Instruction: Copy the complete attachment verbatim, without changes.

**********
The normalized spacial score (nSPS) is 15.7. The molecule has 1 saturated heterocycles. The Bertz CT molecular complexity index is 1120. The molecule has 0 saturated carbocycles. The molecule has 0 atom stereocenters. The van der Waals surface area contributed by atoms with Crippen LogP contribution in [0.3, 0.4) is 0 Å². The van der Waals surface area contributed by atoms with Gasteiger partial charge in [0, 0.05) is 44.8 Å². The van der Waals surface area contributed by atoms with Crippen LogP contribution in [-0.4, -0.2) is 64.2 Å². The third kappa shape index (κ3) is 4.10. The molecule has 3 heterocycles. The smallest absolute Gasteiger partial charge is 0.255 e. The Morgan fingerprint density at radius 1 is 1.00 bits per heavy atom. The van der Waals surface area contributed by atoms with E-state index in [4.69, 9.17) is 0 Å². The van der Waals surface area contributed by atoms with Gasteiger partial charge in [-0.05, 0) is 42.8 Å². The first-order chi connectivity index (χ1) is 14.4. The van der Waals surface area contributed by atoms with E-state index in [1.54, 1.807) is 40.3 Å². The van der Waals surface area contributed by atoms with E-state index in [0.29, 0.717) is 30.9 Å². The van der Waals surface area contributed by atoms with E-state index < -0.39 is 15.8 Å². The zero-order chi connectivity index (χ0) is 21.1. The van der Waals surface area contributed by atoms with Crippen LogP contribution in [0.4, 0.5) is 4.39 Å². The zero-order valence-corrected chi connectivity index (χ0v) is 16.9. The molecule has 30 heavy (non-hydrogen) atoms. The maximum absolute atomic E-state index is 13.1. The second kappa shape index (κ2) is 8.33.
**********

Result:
The normalized spacial score (nSPS) is 15.7. The molecule has 1 saturated heterocycles. The Bertz CT molecular complexity index is 1120. The molecule has 0 saturated carbocycles. The molecule has 0 atom stereocenters. The van der Waals surface area contributed by atoms with Crippen LogP contribution in [0.3, 0.4) is 0 Å². The van der Waals surface area contributed by atoms with Gasteiger partial charge in [0, 0.05) is 44.8 Å². The van der Waals surface area contributed by atoms with Crippen LogP contribution in [-0.4, -0.2) is 64.2 Å². The third kappa shape index (κ3) is 4.10. The molecule has 3 heterocycles. The smallest absolute Gasteiger partial charge is 0.255 e. The Morgan fingerprint density at radius 1 is 1.00 bits per heavy atom. The van der Waals surface area contributed by atoms with E-state index in [4.69, 9.17) is 0 Å². The van der Waals surface area contributed by atoms with Gasteiger partial charge in [-0.05, 0) is 42.8 Å². The first-order chi connectivity index (χ1) is 14.4. The van der Waals surface area contributed by atoms with E-state index in [1.54, 1.807) is 40.3 Å². The van der Waals surface area contributed by atoms with E-state index in [0.29, 0.717) is 30.9 Å². The van der Waals surface area contributed by atoms with E-state index < -0.39 is 15.8 Å². The zero-order chi connectivity index (χ0) is 21.1. The van der Waals surface area contributed by atoms with Crippen LogP contribution in [0.4, 0.5) is 4.39 Å². The zero-order valence-corrected chi connectivity index (χ0v) is 16.9. The molecule has 30 heavy (non-hydrogen) atoms. The maximum absolute atomic E-state index is 13.1. The second kappa shape index (κ2) is 8.33.